The Porn Discussion Redux

Porn for SaleI’ve already danced around the pornography discussion with my son more than once, most notably as it relates to the increasingly pornographic “swimsuit edition” issue of Sports Illustrated. Here, go back and read my original post and the zillions of comments it garnered: Why I Censored My Son’s Sports Illustrated Subscription.

Back? Good. So there are a lot of facets to pornography and while that article talked about my belief that titillating pictures of almost naked women are not appropriate for 12 year old boys, I want to come back to the bigger topic because in a Facebook group for Dads, there’s a major conflagration over porn that started with the assertion by Baptist Minister Jay Dennis that “up to 80% of men struggle with pornography“.

Predictably, the discussion devolved into a furious argument about what porn actually is, and yeah, we’ve been around this block at least a few thousand times since the beginning of mankind. Should women be objectified? Is it healthy for men to see women as sexual objects? Are women more than just a collection of potentially sexually arousing body parts? And, for that matter, should men be objectified? Is it healthy for women — or other men — to see men as sexual objects?  Etc etc.

It’s easy to just say “of course not!” to every one of those questions, but the basic absurdity of the argument was captured when one of the Facebook commentators stated that “if you wouldn’t [view porn] in front of your children, if you wouldn’t do it in front of your grandmother, then it’s your conscience telling you that you shouldn’t do it at all.”

And that’s where I want to focus this discussion, because there are a lot of things I wouldn’t do in front of my children or my parents, things that are unquestionably normal, healthy and appropriate for an adult. Like, well, go to the bathroom. Or have an intimate moment with a partner. Or even read a particularly racy email or watch a steamy love scene in an “R” movie. Or shower. Or scratch myself in places that, well, people really don’t want to see me scratch myself.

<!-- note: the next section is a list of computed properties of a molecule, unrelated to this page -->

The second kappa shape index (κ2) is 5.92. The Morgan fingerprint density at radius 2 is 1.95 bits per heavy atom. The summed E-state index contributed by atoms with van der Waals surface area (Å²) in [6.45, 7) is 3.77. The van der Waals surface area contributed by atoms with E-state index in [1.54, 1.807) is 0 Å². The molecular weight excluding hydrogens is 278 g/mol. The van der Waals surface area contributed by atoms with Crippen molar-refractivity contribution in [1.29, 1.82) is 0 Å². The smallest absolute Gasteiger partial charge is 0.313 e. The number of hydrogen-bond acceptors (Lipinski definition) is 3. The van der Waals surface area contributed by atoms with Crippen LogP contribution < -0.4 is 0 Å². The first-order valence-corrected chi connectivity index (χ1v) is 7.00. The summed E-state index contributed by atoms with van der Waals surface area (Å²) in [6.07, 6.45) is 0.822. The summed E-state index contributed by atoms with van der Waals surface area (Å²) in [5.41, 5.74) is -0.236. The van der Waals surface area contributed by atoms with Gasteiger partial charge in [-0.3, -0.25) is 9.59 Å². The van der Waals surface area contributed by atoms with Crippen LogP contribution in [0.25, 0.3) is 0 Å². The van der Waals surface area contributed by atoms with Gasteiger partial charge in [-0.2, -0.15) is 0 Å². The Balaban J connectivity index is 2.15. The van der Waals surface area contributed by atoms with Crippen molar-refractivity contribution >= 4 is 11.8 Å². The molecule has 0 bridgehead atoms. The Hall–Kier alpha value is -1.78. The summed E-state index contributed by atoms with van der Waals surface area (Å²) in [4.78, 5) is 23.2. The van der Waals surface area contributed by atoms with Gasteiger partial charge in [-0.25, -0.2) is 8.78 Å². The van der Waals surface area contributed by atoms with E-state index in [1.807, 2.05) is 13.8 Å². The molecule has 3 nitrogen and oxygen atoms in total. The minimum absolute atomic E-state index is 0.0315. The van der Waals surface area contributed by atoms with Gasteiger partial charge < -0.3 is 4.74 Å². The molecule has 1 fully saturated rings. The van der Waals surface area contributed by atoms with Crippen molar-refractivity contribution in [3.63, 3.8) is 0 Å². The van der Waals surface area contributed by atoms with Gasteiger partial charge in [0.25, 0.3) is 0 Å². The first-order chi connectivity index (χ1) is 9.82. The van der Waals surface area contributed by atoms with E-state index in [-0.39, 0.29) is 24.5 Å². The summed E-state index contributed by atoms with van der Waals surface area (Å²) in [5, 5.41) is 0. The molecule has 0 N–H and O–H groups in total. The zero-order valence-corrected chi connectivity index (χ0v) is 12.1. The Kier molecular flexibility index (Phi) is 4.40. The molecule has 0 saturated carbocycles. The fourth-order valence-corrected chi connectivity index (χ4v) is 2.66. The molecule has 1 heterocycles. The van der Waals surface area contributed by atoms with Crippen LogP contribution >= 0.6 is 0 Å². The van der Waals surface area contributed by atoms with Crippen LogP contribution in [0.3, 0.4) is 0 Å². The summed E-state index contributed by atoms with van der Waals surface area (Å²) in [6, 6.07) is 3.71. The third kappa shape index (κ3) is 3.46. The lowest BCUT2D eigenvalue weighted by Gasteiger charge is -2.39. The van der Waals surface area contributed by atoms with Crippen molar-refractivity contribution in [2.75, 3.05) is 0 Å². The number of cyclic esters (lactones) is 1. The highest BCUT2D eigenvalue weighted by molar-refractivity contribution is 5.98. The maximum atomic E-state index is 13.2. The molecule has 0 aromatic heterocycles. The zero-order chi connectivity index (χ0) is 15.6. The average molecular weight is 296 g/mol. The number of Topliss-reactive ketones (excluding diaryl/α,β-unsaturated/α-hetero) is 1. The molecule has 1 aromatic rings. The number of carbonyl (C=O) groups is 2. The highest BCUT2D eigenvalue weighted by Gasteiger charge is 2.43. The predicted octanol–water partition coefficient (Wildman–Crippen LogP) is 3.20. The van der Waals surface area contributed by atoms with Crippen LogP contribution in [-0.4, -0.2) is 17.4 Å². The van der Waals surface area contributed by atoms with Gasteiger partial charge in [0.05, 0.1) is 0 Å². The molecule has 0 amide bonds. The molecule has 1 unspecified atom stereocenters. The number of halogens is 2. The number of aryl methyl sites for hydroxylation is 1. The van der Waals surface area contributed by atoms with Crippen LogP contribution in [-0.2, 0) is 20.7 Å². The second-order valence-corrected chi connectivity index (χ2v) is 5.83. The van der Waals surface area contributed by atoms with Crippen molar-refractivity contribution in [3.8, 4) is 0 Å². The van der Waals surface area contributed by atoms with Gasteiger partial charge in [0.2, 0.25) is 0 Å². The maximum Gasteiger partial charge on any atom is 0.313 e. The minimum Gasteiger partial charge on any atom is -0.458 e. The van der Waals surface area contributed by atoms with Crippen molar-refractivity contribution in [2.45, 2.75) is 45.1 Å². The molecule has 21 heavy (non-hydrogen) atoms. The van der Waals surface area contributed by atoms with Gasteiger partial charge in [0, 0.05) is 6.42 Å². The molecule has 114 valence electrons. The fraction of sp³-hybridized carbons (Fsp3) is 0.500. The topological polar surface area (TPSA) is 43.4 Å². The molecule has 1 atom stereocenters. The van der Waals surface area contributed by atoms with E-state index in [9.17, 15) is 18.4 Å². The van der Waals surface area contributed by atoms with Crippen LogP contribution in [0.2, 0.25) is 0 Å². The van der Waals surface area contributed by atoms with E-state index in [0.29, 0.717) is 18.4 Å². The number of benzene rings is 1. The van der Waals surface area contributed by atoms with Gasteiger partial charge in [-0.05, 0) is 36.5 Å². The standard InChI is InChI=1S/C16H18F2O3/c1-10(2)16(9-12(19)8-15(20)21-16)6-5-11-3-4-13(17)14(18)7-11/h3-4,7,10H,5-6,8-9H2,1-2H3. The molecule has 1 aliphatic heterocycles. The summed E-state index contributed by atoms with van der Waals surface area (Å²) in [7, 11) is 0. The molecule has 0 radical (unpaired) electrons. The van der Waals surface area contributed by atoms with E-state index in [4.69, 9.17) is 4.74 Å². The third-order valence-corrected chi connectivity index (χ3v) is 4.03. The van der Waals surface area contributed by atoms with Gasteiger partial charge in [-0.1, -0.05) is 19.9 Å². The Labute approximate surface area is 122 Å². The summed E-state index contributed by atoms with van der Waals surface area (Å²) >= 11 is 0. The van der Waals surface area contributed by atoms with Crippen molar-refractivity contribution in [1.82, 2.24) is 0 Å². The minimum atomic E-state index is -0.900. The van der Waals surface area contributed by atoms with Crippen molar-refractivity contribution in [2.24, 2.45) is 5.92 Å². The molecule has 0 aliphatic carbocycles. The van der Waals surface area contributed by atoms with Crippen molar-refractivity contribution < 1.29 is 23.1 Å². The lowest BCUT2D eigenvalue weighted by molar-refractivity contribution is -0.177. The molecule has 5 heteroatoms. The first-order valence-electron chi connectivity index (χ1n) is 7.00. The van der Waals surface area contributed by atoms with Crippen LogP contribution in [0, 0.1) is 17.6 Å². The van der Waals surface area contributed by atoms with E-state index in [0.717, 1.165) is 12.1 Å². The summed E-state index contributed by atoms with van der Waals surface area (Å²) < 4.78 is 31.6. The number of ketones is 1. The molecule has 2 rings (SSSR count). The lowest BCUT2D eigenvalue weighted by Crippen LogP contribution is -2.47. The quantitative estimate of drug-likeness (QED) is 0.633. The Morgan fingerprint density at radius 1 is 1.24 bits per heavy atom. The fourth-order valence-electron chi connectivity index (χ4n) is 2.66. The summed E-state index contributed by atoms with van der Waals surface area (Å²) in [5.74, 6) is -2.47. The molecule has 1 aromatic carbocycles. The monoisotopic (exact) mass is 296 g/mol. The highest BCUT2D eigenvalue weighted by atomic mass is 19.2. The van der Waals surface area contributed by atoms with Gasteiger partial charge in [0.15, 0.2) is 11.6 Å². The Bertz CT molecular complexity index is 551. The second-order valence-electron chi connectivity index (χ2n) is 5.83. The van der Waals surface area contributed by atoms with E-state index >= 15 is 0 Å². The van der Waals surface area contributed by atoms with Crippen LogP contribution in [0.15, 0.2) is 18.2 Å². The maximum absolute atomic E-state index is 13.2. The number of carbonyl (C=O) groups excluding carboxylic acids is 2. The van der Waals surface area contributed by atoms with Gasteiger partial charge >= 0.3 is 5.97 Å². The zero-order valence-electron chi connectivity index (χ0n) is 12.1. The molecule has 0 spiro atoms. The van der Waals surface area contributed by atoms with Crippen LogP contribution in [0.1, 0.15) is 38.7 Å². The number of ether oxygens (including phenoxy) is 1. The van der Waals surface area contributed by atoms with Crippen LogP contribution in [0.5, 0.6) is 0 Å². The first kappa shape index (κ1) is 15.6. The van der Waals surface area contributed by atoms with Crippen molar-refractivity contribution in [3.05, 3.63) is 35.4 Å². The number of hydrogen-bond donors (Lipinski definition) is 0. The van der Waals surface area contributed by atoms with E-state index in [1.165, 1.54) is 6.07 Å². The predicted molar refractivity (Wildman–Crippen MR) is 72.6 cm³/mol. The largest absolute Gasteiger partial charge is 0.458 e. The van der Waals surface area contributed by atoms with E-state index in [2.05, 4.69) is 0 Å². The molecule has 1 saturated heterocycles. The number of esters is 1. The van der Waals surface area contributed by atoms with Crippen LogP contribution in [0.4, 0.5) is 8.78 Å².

For perspective, I know of a number of men who were so far down the (cough) rabbit hole of pornography that they destroyed their marriages and really hurt not just their now-ex spouses, but their children too. It can be an addiction, it can definitely have the lure of a perfect in-your-head fantasy, but that’s not an argument against pornography. It’s an argument for learning how to identify and treat addictions.

I have daughters and hope that they’ll grow up with a healthy and appropriate sense of their own inner beauty, and that they’ll believe in their innermost self that they have great value and are worthy of adoration and honest, mature, honorable love from a man (or woman) who can also be a fun playmate too. However that looks. Behind closed doors, please, as just as my Dad is surely uninterested in seeing me being intimate with my partner, I definitely want that to be away from my own awareness. 🙂

And I have a son. And he already likes (invariably touched up and edited) photographs of beautiful women, typically in suggestive poses and with less clothing on than, well, all the women around him wear. At his young age he’s probably not entirely sure why he finds these women appealing, but he’s 13, it won’t be long. I hope that he too grows up with respect for women and that he recognizes that a healthy, happy, sustainable relationship is based on so, so much more than just their physical appearance.